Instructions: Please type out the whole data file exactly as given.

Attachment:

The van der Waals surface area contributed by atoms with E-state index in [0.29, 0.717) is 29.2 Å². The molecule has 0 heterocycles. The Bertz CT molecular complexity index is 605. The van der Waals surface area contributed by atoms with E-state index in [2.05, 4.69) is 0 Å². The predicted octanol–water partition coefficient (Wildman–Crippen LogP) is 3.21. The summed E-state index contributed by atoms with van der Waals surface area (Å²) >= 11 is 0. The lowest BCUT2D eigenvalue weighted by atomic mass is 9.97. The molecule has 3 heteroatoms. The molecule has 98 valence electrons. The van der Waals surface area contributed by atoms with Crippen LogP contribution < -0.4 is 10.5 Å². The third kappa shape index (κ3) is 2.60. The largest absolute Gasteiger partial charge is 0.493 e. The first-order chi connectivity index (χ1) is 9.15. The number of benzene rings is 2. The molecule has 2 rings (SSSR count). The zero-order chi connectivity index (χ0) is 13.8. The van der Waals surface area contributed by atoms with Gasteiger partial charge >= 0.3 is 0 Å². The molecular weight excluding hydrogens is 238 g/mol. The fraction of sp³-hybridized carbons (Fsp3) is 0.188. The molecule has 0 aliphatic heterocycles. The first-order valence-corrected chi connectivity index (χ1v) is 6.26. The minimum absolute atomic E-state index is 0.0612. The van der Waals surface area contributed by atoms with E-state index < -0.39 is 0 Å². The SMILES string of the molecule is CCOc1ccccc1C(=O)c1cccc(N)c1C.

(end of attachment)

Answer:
The van der Waals surface area contributed by atoms with E-state index in [0.29, 0.717) is 29.2 Å². The molecule has 0 heterocycles. The Bertz CT molecular complexity index is 605. The van der Waals surface area contributed by atoms with E-state index in [2.05, 4.69) is 0 Å². The predicted octanol–water partition coefficient (Wildman–Crippen LogP) is 3.21. The summed E-state index contributed by atoms with van der Waals surface area (Å²) >= 11 is 0. The lowest BCUT2D eigenvalue weighted by atomic mass is 9.97. The molecule has 3 heteroatoms. The molecule has 98 valence electrons. The van der Waals surface area contributed by atoms with Crippen LogP contribution < -0.4 is 10.5 Å². The third kappa shape index (κ3) is 2.60. The largest absolute Gasteiger partial charge is 0.493 e. The first-order chi connectivity index (χ1) is 9.15. The number of benzene rings is 2. The molecule has 2 rings (SSSR count). The zero-order chi connectivity index (χ0) is 13.8. The van der Waals surface area contributed by atoms with Gasteiger partial charge >= 0.3 is 0 Å². The molecular weight excluding hydrogens is 238 g/mol. The fraction of sp³-hybridized carbons (Fsp3) is 0.188. The molecule has 0 aliphatic heterocycles. The first-order valence-corrected chi connectivity index (χ1v) is 6.26. The minimum absolute atomic E-state index is 0.0612. The van der Waals surface area contributed by atoms with E-state index < -0.39 is 0 Å². The SMILES string of the molecule is CCOc1ccccc1C(=O)c1cccc(N)c1C.